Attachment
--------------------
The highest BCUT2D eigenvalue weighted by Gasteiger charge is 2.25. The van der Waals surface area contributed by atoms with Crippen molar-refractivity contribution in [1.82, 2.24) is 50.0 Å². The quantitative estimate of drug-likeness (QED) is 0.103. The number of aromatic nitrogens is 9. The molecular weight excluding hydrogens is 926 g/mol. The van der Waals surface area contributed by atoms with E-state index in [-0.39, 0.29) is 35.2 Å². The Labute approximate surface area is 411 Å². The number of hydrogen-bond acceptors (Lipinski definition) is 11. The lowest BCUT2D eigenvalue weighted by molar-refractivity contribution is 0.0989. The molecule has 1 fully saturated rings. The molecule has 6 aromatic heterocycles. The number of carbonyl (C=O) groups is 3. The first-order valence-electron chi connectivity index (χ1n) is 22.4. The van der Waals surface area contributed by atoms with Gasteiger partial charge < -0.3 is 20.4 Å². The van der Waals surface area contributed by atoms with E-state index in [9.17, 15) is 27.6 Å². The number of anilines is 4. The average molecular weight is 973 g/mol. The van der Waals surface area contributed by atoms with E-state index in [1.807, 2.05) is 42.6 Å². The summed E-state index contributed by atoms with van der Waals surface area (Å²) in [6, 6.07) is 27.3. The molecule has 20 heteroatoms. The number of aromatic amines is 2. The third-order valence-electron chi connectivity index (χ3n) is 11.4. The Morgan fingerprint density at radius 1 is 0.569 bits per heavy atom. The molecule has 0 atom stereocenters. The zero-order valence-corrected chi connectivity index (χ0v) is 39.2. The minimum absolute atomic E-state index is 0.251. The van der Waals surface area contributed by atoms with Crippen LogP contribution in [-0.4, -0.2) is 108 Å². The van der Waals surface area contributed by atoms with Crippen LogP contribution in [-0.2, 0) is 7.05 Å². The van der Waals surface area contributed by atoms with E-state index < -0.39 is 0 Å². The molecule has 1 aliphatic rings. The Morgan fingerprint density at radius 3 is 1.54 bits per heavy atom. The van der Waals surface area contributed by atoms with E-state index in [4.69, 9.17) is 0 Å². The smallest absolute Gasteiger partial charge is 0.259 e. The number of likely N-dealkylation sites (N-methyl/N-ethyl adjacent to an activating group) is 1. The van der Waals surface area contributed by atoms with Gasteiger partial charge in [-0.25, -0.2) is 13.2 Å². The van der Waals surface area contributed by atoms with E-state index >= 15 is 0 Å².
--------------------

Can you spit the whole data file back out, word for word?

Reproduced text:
The highest BCUT2D eigenvalue weighted by Gasteiger charge is 2.25. The van der Waals surface area contributed by atoms with Crippen molar-refractivity contribution in [1.82, 2.24) is 50.0 Å². The quantitative estimate of drug-likeness (QED) is 0.103. The number of aromatic nitrogens is 9. The molecular weight excluding hydrogens is 926 g/mol. The van der Waals surface area contributed by atoms with E-state index in [-0.39, 0.29) is 35.2 Å². The Labute approximate surface area is 411 Å². The number of hydrogen-bond acceptors (Lipinski definition) is 11. The lowest BCUT2D eigenvalue weighted by molar-refractivity contribution is 0.0989. The molecule has 1 fully saturated rings. The molecule has 6 aromatic heterocycles. The number of carbonyl (C=O) groups is 3. The first-order valence-electron chi connectivity index (χ1n) is 22.4. The van der Waals surface area contributed by atoms with Gasteiger partial charge < -0.3 is 20.4 Å². The van der Waals surface area contributed by atoms with E-state index in [9.17, 15) is 27.6 Å². The number of anilines is 4. The average molecular weight is 973 g/mol. The van der Waals surface area contributed by atoms with E-state index in [1.807, 2.05) is 42.6 Å². The summed E-state index contributed by atoms with van der Waals surface area (Å²) in [6, 6.07) is 27.3. The molecule has 20 heteroatoms. The number of aromatic amines is 2. The third-order valence-electron chi connectivity index (χ3n) is 11.4. The Morgan fingerprint density at radius 1 is 0.569 bits per heavy atom. The molecule has 0 atom stereocenters. The zero-order valence-corrected chi connectivity index (χ0v) is 39.2. The minimum absolute atomic E-state index is 0.251. The van der Waals surface area contributed by atoms with Crippen LogP contribution in [-0.4, -0.2) is 108 Å². The van der Waals surface area contributed by atoms with Crippen LogP contribution in [-0.2, 0) is 7.05 Å². The van der Waals surface area contributed by atoms with E-state index < -0.39 is 0 Å². The molecule has 1 aliphatic rings. The Morgan fingerprint density at radius 3 is 1.54 bits per heavy atom. The van der Waals surface area contributed by atoms with E-state index in [4.69, 9.17) is 0 Å². The smallest absolute Gasteiger partial charge is 0.259 e. The number of likely N-dealkylation sites (N-methyl/N-ethyl adjacent to an activating group) is 1. The van der Waals surface area contributed by atoms with Gasteiger partial charge in [-0.25, -0.2) is 13.2 Å². The van der Waals surface area contributed by atoms with E-state index >= 15 is 0 Å².